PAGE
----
If the syntax bit
RE_LIMITED_OPS is set, then Regex doesn’t
recognize this operator. Otherwise, if the syntax bit
RE_NO_BK_VBAR is set, then ‘|’ represents this operator;
otherwise, ‘\|’ does.
Alternatives match one of a choice of regular expressions: if you put the character(s) representing the alternation operator between any two regular expressions a and b, the result matches the union of the strings that a and b match. For example, supposing that ‘|’ is the alternation operator, then ‘foo|bar|quux’ would match any of ‘foo’, ‘bar’ or ‘quux’.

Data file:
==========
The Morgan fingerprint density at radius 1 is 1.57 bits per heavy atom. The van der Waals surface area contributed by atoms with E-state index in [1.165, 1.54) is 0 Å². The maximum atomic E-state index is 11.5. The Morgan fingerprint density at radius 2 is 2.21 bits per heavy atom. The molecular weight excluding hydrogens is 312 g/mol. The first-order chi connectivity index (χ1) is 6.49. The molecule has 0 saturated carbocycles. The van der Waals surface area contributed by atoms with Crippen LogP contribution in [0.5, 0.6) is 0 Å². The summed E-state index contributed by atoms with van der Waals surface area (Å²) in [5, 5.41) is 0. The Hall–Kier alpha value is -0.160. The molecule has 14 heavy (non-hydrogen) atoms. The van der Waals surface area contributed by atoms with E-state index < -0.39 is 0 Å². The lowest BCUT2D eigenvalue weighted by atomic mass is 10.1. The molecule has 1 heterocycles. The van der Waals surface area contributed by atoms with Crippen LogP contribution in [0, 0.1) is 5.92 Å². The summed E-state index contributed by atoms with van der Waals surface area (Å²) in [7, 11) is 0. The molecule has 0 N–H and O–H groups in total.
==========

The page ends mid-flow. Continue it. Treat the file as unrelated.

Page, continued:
The alternation operator operates on the largest possible surrounding regular expressions. (Put another way, it has the lowest precedence of any regular expression operator.) Thus, the only way you can delimit its arguments is to use grouping. For example, if ‘(’ and ‘)’ are the open and close-group operators, then ‘fo(o|b)ar’ would match either ‘fooar’ or ‘fobar’. (‘foo|bar’ would match ‘foo’ or ‘bar’.)
The matcher usually tries all combinations of alternatives so as to match the longest possible string. For example, when matching ‘(fooq|foo)*(qbarquux|bar)’ against ‘fooqbarquux’, it cannot take, say, the first (“depth-first”) combination it could match, since then it would be content to match just ‘fooqbar’.
Note that since the default behavior is to return the leftmost longest match, when more than one of a series of alternatives matches the actual match will be the longest matching alternative, not necessarily the first in the list.